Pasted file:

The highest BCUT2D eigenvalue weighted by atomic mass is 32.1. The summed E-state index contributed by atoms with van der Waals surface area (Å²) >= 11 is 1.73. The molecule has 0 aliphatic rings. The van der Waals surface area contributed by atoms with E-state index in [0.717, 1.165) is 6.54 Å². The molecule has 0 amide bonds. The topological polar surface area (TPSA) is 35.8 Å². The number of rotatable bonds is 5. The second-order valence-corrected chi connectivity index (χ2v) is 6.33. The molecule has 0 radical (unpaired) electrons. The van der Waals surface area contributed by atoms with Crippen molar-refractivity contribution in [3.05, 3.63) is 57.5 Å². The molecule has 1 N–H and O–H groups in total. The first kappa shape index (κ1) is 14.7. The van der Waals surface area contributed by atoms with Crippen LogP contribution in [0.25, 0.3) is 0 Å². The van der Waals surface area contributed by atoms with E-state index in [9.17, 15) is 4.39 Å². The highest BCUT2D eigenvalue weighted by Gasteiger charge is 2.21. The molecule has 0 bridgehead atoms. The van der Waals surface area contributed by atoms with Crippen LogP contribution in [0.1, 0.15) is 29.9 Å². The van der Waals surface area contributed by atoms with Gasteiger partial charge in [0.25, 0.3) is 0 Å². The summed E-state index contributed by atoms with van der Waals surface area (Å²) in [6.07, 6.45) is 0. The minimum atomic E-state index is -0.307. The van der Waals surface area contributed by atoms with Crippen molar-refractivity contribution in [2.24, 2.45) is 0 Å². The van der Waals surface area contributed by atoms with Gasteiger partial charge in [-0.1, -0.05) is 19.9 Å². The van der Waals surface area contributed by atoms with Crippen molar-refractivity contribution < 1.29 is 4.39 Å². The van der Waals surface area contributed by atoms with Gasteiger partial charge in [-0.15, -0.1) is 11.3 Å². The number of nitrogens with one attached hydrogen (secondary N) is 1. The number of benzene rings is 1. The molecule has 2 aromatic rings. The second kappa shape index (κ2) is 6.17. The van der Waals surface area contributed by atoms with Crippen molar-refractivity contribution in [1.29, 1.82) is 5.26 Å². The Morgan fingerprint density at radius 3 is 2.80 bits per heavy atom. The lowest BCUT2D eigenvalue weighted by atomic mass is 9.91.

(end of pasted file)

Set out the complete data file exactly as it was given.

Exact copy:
The highest BCUT2D eigenvalue weighted by atomic mass is 32.1. The summed E-state index contributed by atoms with van der Waals surface area (Å²) >= 11 is 1.73. The molecule has 0 aliphatic rings. The van der Waals surface area contributed by atoms with E-state index in [0.717, 1.165) is 6.54 Å². The molecule has 0 amide bonds. The topological polar surface area (TPSA) is 35.8 Å². The number of rotatable bonds is 5. The second-order valence-corrected chi connectivity index (χ2v) is 6.33. The molecule has 0 radical (unpaired) electrons. The van der Waals surface area contributed by atoms with Crippen molar-refractivity contribution in [3.05, 3.63) is 57.5 Å². The molecule has 1 N–H and O–H groups in total. The first kappa shape index (κ1) is 14.7. The van der Waals surface area contributed by atoms with Crippen LogP contribution in [0.25, 0.3) is 0 Å². The van der Waals surface area contributed by atoms with E-state index in [9.17, 15) is 4.39 Å². The highest BCUT2D eigenvalue weighted by Gasteiger charge is 2.21. The molecule has 0 bridgehead atoms. The van der Waals surface area contributed by atoms with Crippen LogP contribution in [0.1, 0.15) is 29.9 Å². The van der Waals surface area contributed by atoms with Gasteiger partial charge in [0.25, 0.3) is 0 Å². The summed E-state index contributed by atoms with van der Waals surface area (Å²) in [6.07, 6.45) is 0. The minimum atomic E-state index is -0.307. The van der Waals surface area contributed by atoms with Crippen molar-refractivity contribution in [2.24, 2.45) is 0 Å². The van der Waals surface area contributed by atoms with Gasteiger partial charge in [-0.1, -0.05) is 19.9 Å². The van der Waals surface area contributed by atoms with Crippen molar-refractivity contribution < 1.29 is 4.39 Å². The van der Waals surface area contributed by atoms with Gasteiger partial charge in [-0.15, -0.1) is 11.3 Å². The number of nitrogens with one attached hydrogen (secondary N) is 1. The number of benzene rings is 1. The molecule has 2 aromatic rings. The second kappa shape index (κ2) is 6.17. The van der Waals surface area contributed by atoms with Crippen molar-refractivity contribution in [1.29, 1.82) is 5.26 Å². The Morgan fingerprint density at radius 3 is 2.80 bits per heavy atom. The lowest BCUT2D eigenvalue weighted by atomic mass is 9.91.